So you’ve had your camera for a while now, but your photos don’t look quite as interesting as you wish they would. Natural light can only get you so far, so maybe it is time to step up your lighting game and invest in some good lighting equipment.
In this article, we will show you how to choose the right lighting equipment to start with, without breaking the bank.
Where to Start
Incandescent, fluorescent, LED and flash are the main kinds of artificial light sources used in photography.
These light units range from studio AC-powered equipment to portable equipment that runs on AA batteries. They all output different ranges of light power.
All of them have pros and cons, and you need to decide on the key factors of your type of photography and choose your lighting gear accordingly.
What Are Your Lighting Equipment Options
These generate light by running electricity through a tungsten filament until it starts to glow. They produce colour temperatures ranging from 3000 to 3400 K.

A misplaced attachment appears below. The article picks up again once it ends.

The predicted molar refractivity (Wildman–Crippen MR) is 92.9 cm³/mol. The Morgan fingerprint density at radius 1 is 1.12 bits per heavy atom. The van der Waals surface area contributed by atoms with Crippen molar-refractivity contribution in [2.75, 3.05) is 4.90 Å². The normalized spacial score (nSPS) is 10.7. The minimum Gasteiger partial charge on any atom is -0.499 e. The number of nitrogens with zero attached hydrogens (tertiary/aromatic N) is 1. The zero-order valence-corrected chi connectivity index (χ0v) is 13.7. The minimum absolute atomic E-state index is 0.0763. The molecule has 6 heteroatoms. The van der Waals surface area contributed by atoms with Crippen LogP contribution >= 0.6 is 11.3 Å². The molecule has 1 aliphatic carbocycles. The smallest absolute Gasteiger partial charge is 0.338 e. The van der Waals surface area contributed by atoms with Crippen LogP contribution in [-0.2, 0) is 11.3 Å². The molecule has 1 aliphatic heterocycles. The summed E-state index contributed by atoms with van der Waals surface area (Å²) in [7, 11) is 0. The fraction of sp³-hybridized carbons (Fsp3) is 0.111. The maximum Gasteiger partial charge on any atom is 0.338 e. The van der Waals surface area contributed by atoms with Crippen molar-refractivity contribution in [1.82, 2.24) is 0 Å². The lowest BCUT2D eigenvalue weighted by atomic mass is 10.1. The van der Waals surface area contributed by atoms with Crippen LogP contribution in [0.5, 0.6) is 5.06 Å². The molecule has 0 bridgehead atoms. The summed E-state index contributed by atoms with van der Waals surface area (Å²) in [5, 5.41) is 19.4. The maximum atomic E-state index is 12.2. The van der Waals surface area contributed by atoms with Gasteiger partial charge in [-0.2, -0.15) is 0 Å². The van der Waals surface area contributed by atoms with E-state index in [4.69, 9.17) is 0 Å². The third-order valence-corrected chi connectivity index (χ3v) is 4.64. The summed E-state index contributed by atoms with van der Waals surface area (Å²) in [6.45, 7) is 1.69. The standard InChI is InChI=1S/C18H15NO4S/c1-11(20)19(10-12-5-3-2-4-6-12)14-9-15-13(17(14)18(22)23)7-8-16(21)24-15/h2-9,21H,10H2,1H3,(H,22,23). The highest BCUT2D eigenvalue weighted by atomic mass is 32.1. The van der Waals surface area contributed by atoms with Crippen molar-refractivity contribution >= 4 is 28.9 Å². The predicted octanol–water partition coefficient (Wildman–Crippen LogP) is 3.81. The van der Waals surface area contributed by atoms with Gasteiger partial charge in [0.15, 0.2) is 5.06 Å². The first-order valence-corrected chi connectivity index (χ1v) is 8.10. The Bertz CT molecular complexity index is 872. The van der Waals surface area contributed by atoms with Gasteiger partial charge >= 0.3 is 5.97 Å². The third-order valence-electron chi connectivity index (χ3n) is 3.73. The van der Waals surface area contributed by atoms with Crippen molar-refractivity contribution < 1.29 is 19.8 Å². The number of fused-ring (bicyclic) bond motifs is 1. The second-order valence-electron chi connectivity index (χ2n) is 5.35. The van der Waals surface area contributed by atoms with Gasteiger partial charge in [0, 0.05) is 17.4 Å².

- High brightness index
- Inexpensive bulbs
- Focused light
- Dangerously high temperatures
- Short life span due to filament sensitivity
- High power consumption
Fluorescent aka Photo Compact Fluorescent Light (CFL)
These generate light by running electricity through a tube containing argon and a small amount of mercury vapour. It creates invisible ultraviolet light. This excites a fluorescent coating called phosphor on the inside of the tube, and emits visible light.
- Low power consumption
- Low temperature
- Long life span
- Soft light
- Expensive bulbs
- Low brightness index
LEDs (light-emitting diodes)
LEDs use semiconductors and electroluminescence to create light. They are small diodes that do not get hot, and work because of the constant movement of the electrons located in the semiconductor material.
- Low power consumption
- Low temperature
- Long life span (durable and shockproof unlike glass bulbs)
- Directional light
- Soft light
- Made out of expensive materials
- Reduced lumen output over time